Jeff Goolagong was driving between work sites on Wednesday when an unexpected call capped off an unexpected career in an unexpected sport.
The champion softballer will be inducted into the ACT Sport Hall of Fame at the end of November more than 20 years after he fell into the sport.
Goolagong was sick of being a spectator at his sister Leanne's matches after his Saturday morning cricket, so he decided to see what the fuss was about.
His decision to pick up a glove and ball led him on a journey around the globe, becoming a world champion in 2009 and named the best international player.
"I started playing in about 1996 as a 14-year-old. I used to play cricket in the morning and my sister would play softball, so I had to go and watch all afternoon," Goolagong said.
"I thought I may as well play if I'm going to be here and it just took off from there.
"The fact my family, my parents and sister, were involved in the game and I became good mates with Andrew Kirkpatrick straight away. It was just the mateship and it just grew from there."
Goolagong, Canberra Raiders great Alan Tongue and tennis official Ken Willis will be honoured at a function on November 29 when they become the latest additions to Canberra's greatest athletes.
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Goolagong was shocked when he got the call, despite being added to the Softball Australia Hall of Fame at the end of last year.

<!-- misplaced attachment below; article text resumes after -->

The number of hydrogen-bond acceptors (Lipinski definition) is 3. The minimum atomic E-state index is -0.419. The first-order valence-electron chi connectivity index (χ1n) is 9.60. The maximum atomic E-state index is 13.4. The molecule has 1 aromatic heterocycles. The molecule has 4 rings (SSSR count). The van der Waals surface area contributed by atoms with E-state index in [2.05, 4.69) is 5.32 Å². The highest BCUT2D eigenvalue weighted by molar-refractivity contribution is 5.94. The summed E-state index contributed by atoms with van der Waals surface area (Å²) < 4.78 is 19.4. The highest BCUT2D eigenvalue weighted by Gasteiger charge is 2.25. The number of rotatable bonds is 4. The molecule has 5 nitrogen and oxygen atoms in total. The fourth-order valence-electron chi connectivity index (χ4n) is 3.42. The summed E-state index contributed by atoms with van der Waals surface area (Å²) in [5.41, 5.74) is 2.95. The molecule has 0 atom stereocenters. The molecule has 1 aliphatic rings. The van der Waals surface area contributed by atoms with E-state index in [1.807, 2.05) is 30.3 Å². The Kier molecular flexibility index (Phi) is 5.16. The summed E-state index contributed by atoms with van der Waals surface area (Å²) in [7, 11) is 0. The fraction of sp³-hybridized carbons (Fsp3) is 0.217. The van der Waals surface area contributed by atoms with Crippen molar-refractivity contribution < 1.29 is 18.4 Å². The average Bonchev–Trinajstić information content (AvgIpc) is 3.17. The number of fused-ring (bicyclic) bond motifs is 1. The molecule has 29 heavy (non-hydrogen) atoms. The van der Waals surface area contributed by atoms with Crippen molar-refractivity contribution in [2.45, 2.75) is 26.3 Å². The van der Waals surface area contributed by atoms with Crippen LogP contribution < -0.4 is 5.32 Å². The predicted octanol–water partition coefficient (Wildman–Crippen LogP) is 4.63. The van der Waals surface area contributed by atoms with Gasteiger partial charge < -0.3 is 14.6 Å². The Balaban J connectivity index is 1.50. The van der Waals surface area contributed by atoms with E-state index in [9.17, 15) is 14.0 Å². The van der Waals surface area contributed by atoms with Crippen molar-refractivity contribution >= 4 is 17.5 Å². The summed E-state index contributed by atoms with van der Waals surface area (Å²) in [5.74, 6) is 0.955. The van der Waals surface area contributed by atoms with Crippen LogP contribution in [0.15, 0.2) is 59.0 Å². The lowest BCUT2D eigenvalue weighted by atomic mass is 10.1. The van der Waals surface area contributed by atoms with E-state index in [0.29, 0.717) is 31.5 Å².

"I didn't expect that," Goolagong said.
"I'm a bit dumbfounded to be honest because there's a rich history of sport in the ACT.
"To be in that sort of company is a pretty cool privilege. To be there with someone like Alan Tongue ... I'm a bit beside myself."
Goolagong finished his Australian softball career in 2013, but played professional in the United States until three years ago.
He made his Australian debut as a teenager in 2001 and won nine national titles with a star-studded ACT side before he retired for the first time in 2009.
The nephew of tennis legend Evonne Goolagong Cawley was rated as one of the best players in the world before finishing his career in New York.
"I tried to live the dream a little bit longer [in the US]," Goolagong said.
"I remember winning my first national title in 2001 was a big thing. In juniors [the ACT] usually came last every year, so to win a national title was pretty sweet.
"I've been fortunate enough to be on several winning teams. I won the ISC world series in North America, where the top 35 teams play for the title.
"There was also the world championship ... I got to do that with a few of my best mates. To be able to travel the world and win big titles with someone like Andrew Kirkpatrick, who I played junior ball with, was amazing."
Goolagong played for the ACT for 12 years and played 110 matches for Australia.
He joins Bob, Laing and Mike Harrow as men's softball representatives in the hall of fame.
"I've been very fortunate to be surrounded by good players and coaches. Bob was the national coach for a number of years and Laing was a massive part of that as well," Goolagong said.